In December, PepsiCo introduced the United States market to a new, special limited time offer. From December 28-February 22, the Pepsi brand would offer Pepsi Throwback. This version of Pepsi contains real sugar, just as Pepsi products did until the early 1980s. This is the second market trial of Pepsi Throwback, as it had originally been on store shelves in the spring of 2009. As we near the end of this limited time offer, I urge Pepsi to make Pepsi Throwback the standard Pepsi product permanently. Offering a cola product with real sugar and 1970s era nostalgia packaging will benefit the brand. It is a healthier product that will foster goodwill in the marketplace, it evokes positive memories and it gives the brand an advantage over Coca-Cola.

The best decision that Pepsi can make from a product standpoint is to remove high fructose corn syrup. Until the last 2-3 decades, the vast majority of colas were sweetened with sugar instead of high fructose corn syrup. Since high fructose corn syrup was introduced, the nutrition value (or lack thereof) has been intensely debated, particularly in recent years. Many attribute high fructose corn syrup to causing higher rates of obesity. It is not smart strategy to use an ingredient that can be perceived as harmful to health. By removing high fructose corn syrup, Pepsi gains a competitive advantage over chief category rival Coca-Cola, assuming that Coca-Cola doesn’t revert back to sugar as well. Even if Coca-Cola does make the move, Pepsi would retain first mover advantage, and would still be more positively perceived. This move of returning a product to the original formula evokes nostalgia feelings. When a brand can be associated with positive, nostalgic feelings, it is usually a beneficial occurrence.

Maintaining a sleek retro look in packaging is a wise component of a successful nostalgic brand strategy. In the current Pepsi Throwback campaign, Pepsi has used a modified version of their 1970s and 1980s era logo. When Pepsi first rolled out Throwback in spring 2009, they used an older version of their logo. If Pepsi were to make the decision to make Pepsi Throwback the flagship Pepsi product, the 1970s/1980s era design should be used in packaging. This is a design that will resonate more forcefully with the target market, as it is more memorable than the more dated look.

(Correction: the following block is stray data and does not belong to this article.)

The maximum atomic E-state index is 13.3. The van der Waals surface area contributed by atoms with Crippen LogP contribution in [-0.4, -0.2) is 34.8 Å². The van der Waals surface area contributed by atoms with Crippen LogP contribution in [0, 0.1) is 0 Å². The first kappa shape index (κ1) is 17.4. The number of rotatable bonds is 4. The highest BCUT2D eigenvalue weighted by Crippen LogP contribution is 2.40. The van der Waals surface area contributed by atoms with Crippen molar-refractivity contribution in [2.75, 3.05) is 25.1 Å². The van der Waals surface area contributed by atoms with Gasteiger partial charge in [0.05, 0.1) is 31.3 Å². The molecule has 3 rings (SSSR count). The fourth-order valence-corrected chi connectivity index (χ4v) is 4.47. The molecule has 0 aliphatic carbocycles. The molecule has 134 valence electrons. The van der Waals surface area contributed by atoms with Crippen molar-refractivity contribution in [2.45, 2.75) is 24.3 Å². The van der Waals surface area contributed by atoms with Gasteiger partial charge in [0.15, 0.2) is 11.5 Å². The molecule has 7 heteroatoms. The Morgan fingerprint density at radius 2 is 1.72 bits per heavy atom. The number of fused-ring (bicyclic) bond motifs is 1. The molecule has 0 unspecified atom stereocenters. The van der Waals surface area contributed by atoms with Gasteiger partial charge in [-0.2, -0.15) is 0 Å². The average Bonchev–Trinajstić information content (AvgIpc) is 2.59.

A permanent Pepsi Throwback could have some exciting marketing communications elements. In the early 1990s, when the Pepsi logo underwent a re-design, Pepsi made a great commercial featuring Cindy Crawford. In the commercial, Cindy Crawford pulls up to a gas station and buys a Pepsi. Two pre-adolescent boys are watching her every move and they comment about the great new Pepsi can. In the mid 2000s, the Diet Pepsi brand took this same concept and modified it when they made a packaging change. Since Cindy Crawford is still perceived as attractive in her mid 40s, the reformulated Pepsi could make a commercial with her in it, emulating the early 1990s ad. It would be a smash hit, particularly on YouTube.

Pricing strategy is also an important element to consider in making Pepsi Throwback permanent. If Pepsi moves alone in replacing high fructose corn syrup with real sugar, they could potentially raise their prices. This could be done if thoroughly conducted, well reasoned market research supports the conclusion that there is a higher willingness to pay for a product that can be perceived as healthier. This could also be a risky proposition given as though the economy is in a fragile state. Goodwill could potentially be lost in a price increase, as the consumer could feel that Pepsi doesn’t understand them. My recommendation would be to keep prices at approximately the same level to prevent a potential loss in market share.

It is evident that making Pepsi Throwback the standard Pepsi product is an intelligent strategic marketing decision. Many elements of the marketing mix will work well together in this scenario. This successful marketing mix should ensure that Pepsi delivers beneficial financial results in the future.

David Mitchel, Norton Mitchel Marketing